Tis the season of pumpkin spiced coffee, mulled apple cider, and hot mugs of tea. All of these tasty beverages benefit from a sweet, fragrant stick of cinnamon or two. Autumn is cinnamon time.
Cinnamon is one of the oldest spices in the known world. In ancient Egypt, it was used not only to enhance the flavor of beverages, but also for its medicinal properties, and as an ingredient in embalming solutions. Cinnamon is mentioned in ancient Chinese medicinal texts, the earliest dating back to approximately 2700 BC. At certain points in history, cinnamon was considered to be more valuable than gold.
There are two main types of cinnamon: cassia and ceylon. Cassia is primarily grown in China, Indonesia, and Vietnam, while ceylon cinnamon is grown chiefly in Brazil, the Caribbean islands, India, Madagascar, and Sri Lanka. While the two types have their differences, both have some extraordinary healing properties, many of which are backed up by a significant amount of modern science.
Just a few of the medicinal benefits of cinnamon include:
– Regulating blood sugar levels
– Halting the growth of microorganisms
– Fighting system-wide inflammation and free radical damage, thanks to potent antioxidant compounds and volatile essential oil components
– Lowering LDL “bad” cholesterol
– Preventing the “clumping” of blood platelets
– Boosting memory and cognition (just the smell alone may have this effect!)
There’s more. I recently discovered some very interesting new research which found that cinnamon can help to cool the body, and as a result, contribute to improvements in overall health. The study, performed by researchers at Australia’s RMIT University School of Engineering, found that adding cinnamon to the diets of pigs resulted in their bodies cooling up to two degrees. If this is reproduced in humans, it could mean more than just helping you to cool down on a hot day.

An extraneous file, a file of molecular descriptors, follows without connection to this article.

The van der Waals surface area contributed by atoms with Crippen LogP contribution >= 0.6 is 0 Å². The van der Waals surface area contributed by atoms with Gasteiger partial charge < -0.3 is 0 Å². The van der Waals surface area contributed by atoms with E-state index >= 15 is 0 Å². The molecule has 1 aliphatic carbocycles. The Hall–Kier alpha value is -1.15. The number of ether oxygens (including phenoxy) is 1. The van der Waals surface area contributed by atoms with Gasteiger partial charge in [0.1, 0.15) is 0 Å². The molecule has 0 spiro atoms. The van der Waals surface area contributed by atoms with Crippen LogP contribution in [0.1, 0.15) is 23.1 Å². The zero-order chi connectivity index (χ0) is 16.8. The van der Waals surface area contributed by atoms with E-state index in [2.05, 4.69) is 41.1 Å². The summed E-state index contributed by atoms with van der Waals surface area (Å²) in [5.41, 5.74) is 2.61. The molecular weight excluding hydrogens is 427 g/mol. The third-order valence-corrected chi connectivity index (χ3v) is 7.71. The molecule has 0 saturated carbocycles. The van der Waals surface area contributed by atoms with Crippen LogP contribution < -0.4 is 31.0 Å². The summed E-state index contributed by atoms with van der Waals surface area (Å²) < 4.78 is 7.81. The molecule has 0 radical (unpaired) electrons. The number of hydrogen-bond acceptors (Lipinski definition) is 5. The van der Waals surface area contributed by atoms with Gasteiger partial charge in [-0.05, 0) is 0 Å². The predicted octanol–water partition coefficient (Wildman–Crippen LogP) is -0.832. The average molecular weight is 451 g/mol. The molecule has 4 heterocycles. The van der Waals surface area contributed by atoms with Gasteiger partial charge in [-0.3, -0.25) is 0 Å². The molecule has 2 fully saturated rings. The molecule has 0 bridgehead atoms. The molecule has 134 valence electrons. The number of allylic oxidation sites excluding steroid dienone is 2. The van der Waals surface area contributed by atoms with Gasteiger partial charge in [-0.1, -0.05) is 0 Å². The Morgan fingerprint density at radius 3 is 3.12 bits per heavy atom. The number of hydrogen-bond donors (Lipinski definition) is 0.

As RMIT’s Professor Kourosh Kalantar-zadeh explained:
“When pigs feed at room temperature, carbon dioxide (CO2) gas increases in their stomach. Cinnamon in their food reduces this gas by decreasing the secretion of gastric acid and pepsin from the stomach walls, which in turn cools the pigs’ stomachs during digestion. When the pigs are hot, they hyperventilate, which reduces CO2 production. With cinnamon treatment, CO2 decreases even further. This not only cools the pigs but leads to a significant improvement in their overall health.”
Adding cinnamon to your meals is easy… and delicious. This spice is highly versatile. It can be added to many sweet dishes, and, of course, sweet beverages. It amplifies the flavor of juices and smoothies, and it can also be used in many savory dishes, including curries, stews, soups, and spice rubs. Any place you want a sweet, spicy flavor, add some cinnamon! Cinnamon can also be taken in supplement form, inside capsules, which some people prefer.
However you choose to use it, as a food or as a supplement, it’s certainly worth adding some more of this ancient superfood spice into your diet.
– Dr. Joshua Levitt